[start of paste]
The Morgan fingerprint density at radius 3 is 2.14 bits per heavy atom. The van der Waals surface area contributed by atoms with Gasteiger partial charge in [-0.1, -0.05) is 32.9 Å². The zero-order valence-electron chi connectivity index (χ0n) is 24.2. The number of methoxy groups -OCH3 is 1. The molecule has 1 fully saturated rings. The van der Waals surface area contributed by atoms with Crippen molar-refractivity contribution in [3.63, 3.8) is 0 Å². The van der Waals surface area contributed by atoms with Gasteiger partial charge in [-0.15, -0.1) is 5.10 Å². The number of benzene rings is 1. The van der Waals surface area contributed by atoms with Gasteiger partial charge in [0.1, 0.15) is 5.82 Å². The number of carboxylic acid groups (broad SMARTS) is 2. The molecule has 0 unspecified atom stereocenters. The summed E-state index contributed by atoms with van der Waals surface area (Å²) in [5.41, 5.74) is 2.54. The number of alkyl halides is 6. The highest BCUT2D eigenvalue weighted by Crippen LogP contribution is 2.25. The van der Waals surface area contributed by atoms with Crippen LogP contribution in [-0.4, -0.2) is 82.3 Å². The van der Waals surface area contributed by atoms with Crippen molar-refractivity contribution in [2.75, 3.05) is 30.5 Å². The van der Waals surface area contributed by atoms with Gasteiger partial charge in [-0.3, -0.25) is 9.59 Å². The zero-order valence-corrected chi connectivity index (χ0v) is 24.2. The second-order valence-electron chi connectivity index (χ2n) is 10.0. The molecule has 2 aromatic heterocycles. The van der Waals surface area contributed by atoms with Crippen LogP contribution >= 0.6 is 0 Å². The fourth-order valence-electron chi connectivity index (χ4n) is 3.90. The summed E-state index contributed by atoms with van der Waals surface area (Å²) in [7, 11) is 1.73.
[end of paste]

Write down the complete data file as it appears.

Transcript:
The Morgan fingerprint density at radius 3 is 2.14 bits per heavy atom. The van der Waals surface area contributed by atoms with Gasteiger partial charge in [-0.1, -0.05) is 32.9 Å². The zero-order valence-electron chi connectivity index (χ0n) is 24.2. The number of methoxy groups -OCH3 is 1. The molecule has 1 fully saturated rings. The van der Waals surface area contributed by atoms with Crippen molar-refractivity contribution in [3.63, 3.8) is 0 Å². The van der Waals surface area contributed by atoms with Gasteiger partial charge in [-0.15, -0.1) is 5.10 Å². The number of benzene rings is 1. The van der Waals surface area contributed by atoms with Gasteiger partial charge in [0.1, 0.15) is 5.82 Å². The number of carboxylic acid groups (broad SMARTS) is 2. The molecule has 0 unspecified atom stereocenters. The summed E-state index contributed by atoms with van der Waals surface area (Å²) in [5.41, 5.74) is 2.54. The number of alkyl halides is 6. The highest BCUT2D eigenvalue weighted by Crippen LogP contribution is 2.25. The van der Waals surface area contributed by atoms with Crippen LogP contribution in [-0.4, -0.2) is 82.3 Å². The van der Waals surface area contributed by atoms with Crippen molar-refractivity contribution in [2.75, 3.05) is 30.5 Å². The van der Waals surface area contributed by atoms with Gasteiger partial charge in [-0.3, -0.25) is 9.59 Å². The zero-order valence-corrected chi connectivity index (χ0v) is 24.2. The second-order valence-electron chi connectivity index (χ2n) is 10.0. The molecule has 2 aromatic heterocycles. The van der Waals surface area contributed by atoms with Crippen LogP contribution >= 0.6 is 0 Å². The fourth-order valence-electron chi connectivity index (χ4n) is 3.90. The summed E-state index contributed by atoms with van der Waals surface area (Å²) in [7, 11) is 1.73.